Mother sitting with daughter on the porch of their house

Recognizing and Addressing Parental Alienation

While parental alienation can have a devastating impact on a family, children in particular, it is a persistent problem. This is particularly true of families in the midst of or post-divorce proceedings. To say that parental alienation is one parent turning a child against the other parent is accurate, but still fails to capture the horrible and far-reaching impacts it has. You see, children gain significant benefits from having solid and safe relationships with both parents. Studies have shown that having a positive relationship with both parents helps children achieve better emotional regulation and academic performance as well as fostering socio-emotional development. Parental alienation is tantamount to abuse and can result in lifelong damage to the child and the alienated parent. To help prevent your family from falling victim to the damaging effects of parental alienation, we want to discuss how you can recognize and address parental alienation.

Recognizing and Addressing Parental Alienation

Parental alienation is the result of one parent demonstrating behavior that is aimed at undermining the child’s relationship with the other parent. As a result, the child may start to look at the other parent as the problem or “bad guy.” Here are some red flags to look out for if you suspect parental alienation is occurring:

  • The child makes unexpected objections to spending time with you.
  • The child’s academic performance is suffering.
  • The child has random outbursts of anger.
  • The child mentions detailed or private knowledge about the nature of your separation from the other parent.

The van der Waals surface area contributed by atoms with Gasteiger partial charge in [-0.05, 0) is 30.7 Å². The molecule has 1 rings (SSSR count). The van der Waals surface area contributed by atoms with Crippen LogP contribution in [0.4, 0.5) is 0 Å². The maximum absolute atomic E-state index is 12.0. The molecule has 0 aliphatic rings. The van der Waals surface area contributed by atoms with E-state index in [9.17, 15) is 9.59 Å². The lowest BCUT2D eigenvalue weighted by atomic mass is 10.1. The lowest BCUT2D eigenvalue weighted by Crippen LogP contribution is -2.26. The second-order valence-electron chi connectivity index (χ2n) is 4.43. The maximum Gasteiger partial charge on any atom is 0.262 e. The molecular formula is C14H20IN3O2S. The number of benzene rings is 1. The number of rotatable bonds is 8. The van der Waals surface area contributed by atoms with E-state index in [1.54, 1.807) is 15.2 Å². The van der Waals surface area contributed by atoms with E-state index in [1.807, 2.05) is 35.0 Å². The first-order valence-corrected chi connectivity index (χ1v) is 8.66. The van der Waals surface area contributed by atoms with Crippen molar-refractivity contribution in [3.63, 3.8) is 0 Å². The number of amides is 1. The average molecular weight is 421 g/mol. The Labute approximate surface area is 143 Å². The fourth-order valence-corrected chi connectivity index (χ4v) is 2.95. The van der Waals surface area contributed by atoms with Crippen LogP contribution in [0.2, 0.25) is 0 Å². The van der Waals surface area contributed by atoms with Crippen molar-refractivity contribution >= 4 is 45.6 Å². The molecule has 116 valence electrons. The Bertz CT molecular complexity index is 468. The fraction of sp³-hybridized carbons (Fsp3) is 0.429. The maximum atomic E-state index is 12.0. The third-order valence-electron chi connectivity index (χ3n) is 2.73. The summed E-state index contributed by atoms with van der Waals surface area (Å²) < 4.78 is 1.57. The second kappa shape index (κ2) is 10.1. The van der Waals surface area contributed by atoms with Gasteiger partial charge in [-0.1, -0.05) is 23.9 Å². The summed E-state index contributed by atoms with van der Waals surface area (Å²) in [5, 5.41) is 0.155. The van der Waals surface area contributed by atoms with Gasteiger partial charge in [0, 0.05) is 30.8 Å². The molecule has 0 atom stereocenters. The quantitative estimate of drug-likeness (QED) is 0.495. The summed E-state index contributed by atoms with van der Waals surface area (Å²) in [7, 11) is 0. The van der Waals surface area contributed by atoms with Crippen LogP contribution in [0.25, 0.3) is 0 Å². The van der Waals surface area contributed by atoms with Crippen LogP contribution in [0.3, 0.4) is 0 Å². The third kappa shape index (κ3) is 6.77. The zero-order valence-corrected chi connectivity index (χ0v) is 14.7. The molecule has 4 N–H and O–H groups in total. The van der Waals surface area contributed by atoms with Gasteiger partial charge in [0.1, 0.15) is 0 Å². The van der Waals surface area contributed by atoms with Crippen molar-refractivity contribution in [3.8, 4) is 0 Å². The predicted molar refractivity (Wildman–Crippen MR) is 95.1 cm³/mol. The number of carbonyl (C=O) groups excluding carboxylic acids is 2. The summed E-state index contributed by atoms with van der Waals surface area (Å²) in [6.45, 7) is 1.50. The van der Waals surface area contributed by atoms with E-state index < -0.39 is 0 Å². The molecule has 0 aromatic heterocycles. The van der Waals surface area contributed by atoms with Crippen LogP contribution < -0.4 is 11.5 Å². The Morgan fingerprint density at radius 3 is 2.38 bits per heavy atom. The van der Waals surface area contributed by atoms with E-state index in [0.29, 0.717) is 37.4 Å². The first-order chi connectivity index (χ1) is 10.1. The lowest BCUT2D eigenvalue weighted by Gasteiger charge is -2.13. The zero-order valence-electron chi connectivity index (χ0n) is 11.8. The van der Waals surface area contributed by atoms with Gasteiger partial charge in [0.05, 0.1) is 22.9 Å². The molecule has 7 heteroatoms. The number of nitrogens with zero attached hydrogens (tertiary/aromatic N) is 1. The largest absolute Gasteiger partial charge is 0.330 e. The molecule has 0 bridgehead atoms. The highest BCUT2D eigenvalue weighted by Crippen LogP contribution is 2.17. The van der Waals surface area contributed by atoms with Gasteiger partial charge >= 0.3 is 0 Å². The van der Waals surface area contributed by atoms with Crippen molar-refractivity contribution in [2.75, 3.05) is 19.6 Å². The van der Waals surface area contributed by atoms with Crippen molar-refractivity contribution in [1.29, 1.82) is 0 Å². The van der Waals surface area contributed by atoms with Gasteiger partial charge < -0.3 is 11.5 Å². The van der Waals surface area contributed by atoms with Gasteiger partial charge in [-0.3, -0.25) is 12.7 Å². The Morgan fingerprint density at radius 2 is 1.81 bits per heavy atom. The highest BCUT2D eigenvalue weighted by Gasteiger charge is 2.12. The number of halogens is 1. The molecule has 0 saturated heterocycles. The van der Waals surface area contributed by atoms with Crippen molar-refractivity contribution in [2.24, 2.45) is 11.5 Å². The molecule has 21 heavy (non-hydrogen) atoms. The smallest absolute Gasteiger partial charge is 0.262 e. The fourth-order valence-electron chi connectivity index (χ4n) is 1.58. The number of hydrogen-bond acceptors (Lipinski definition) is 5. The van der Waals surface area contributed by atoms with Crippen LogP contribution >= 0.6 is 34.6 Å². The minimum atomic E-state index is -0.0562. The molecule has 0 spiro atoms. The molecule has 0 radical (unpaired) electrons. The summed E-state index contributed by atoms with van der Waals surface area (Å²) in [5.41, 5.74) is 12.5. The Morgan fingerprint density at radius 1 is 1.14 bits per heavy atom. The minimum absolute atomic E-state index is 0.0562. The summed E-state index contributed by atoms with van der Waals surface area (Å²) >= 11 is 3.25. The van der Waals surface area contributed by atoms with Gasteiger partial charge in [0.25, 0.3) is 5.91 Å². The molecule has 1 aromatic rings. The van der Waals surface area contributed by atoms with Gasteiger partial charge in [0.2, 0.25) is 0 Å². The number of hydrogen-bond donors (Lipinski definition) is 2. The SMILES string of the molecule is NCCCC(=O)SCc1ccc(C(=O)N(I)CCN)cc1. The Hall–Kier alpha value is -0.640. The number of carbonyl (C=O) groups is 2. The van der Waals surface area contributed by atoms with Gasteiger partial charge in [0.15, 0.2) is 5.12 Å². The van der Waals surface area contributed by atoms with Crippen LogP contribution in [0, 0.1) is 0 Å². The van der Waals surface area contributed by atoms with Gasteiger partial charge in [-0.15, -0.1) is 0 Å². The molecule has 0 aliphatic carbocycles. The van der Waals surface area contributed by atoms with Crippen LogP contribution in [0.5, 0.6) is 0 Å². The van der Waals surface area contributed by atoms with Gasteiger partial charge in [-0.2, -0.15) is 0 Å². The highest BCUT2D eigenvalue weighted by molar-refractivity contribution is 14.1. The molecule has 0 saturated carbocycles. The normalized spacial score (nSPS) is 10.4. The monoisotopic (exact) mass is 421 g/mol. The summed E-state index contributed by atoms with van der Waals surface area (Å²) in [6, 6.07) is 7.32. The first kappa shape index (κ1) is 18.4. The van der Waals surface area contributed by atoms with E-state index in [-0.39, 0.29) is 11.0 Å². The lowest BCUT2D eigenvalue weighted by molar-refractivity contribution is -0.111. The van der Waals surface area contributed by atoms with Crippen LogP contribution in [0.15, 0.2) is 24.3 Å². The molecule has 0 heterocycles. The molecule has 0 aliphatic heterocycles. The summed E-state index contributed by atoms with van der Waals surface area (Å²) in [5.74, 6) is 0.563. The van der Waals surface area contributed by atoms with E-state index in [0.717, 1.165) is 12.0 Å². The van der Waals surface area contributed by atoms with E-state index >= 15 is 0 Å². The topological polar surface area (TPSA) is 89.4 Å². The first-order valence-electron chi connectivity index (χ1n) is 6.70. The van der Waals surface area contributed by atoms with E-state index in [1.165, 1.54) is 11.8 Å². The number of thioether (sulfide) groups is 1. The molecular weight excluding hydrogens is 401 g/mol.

• The child has developed new phobias.
  • The child exhibits poor impulse control which was not previously a problem.
  • The child seems to reject you and your extended family without a logical basis
  • The child exhibits anxiety when separated from the parent perpetrating the parental alienation.

Children suffering from parental alienation may also exhibit:

  • Low self-confidence
  • Sleeping disorders including nightmares and insomnia
  • Eating disorders

As far as behaviors you notice from your co-parent that could be a part of parental alienation, whether intended or not, be on the lookout for your co-parent:

  • Talking poorly about you in front of the child
  • Placing the blame on you for problems or negative experiences
  • Keeping in excessive contact with the child during your parenting time
  • Talking about the reasons why you separated from each other
  • Making the child choose between the two of your

If you believe that parental alienation is occurring, then your best course of action is to stay in strict compliance with the existing child custody order. This not only shows your commitment to your child and maintaining the parenting relationship, but shows that you are making every effort to comply with the court’s orders. Should your co-parent be failing to uphold the court’s child custody order, talk to a lawyer about your enforcement options. 

Additionally, keep a meticulous record of any events or incidences when you have witnessed signs of parental alienation. Also, keep a record of any time your co-parent has stepped out of the lines put in place by the custody order. Detail the time and date of these incidents and include a brief description of what happened.

Florida Family Law Attorneys

For whatever reason parental alienation is being perpetrated, it only serves to hurt the child and the family as a whole. If you suspect parental alienation after your child custody settlement, do not delay in reaching out to the dedicated family law team at Bernal-Mora & Nickolaou. Contact us today.

Andrew Nickolaou

Andrew Nickolaou, Esq., B.C.S., is a founding partner at Bernal-Mora & Nickolaou, P.A. He practices almost exclusively in divorce, marital and family law. Andrew also handles record expungements and sealings. If you have questions about this article, contact Andrew today by clicking here.